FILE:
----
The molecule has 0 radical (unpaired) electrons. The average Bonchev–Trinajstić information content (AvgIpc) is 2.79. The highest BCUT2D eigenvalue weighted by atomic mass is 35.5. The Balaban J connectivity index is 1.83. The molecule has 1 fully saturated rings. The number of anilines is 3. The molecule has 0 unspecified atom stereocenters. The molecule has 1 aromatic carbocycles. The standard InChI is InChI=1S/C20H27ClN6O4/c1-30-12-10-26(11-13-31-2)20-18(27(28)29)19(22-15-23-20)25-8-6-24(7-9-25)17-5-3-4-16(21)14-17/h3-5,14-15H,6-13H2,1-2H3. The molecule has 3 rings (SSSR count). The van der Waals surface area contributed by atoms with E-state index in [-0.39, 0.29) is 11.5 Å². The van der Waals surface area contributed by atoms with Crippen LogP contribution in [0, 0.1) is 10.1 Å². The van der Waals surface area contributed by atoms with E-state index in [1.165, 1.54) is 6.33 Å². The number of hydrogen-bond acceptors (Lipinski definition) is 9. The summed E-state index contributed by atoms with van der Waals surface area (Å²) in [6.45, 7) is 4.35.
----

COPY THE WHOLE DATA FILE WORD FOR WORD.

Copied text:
The molecule has 0 radical (unpaired) electrons. The average Bonchev–Trinajstić information content (AvgIpc) is 2.79. The highest BCUT2D eigenvalue weighted by atomic mass is 35.5. The Balaban J connectivity index is 1.83. The molecule has 1 fully saturated rings. The number of anilines is 3. The molecule has 0 unspecified atom stereocenters. The molecule has 1 aromatic carbocycles. The standard InChI is InChI=1S/C20H27ClN6O4/c1-30-12-10-26(11-13-31-2)20-18(27(28)29)19(22-15-23-20)25-8-6-24(7-9-25)17-5-3-4-16(21)14-17/h3-5,14-15H,6-13H2,1-2H3. The molecule has 3 rings (SSSR count). The van der Waals surface area contributed by atoms with E-state index in [-0.39, 0.29) is 11.5 Å². The van der Waals surface area contributed by atoms with Crippen LogP contribution in [0, 0.1) is 10.1 Å². The van der Waals surface area contributed by atoms with E-state index in [1.165, 1.54) is 6.33 Å². The number of hydrogen-bond acceptors (Lipinski definition) is 9. The summed E-state index contributed by atoms with van der Waals surface area (Å²) in [6.45, 7) is 4.35.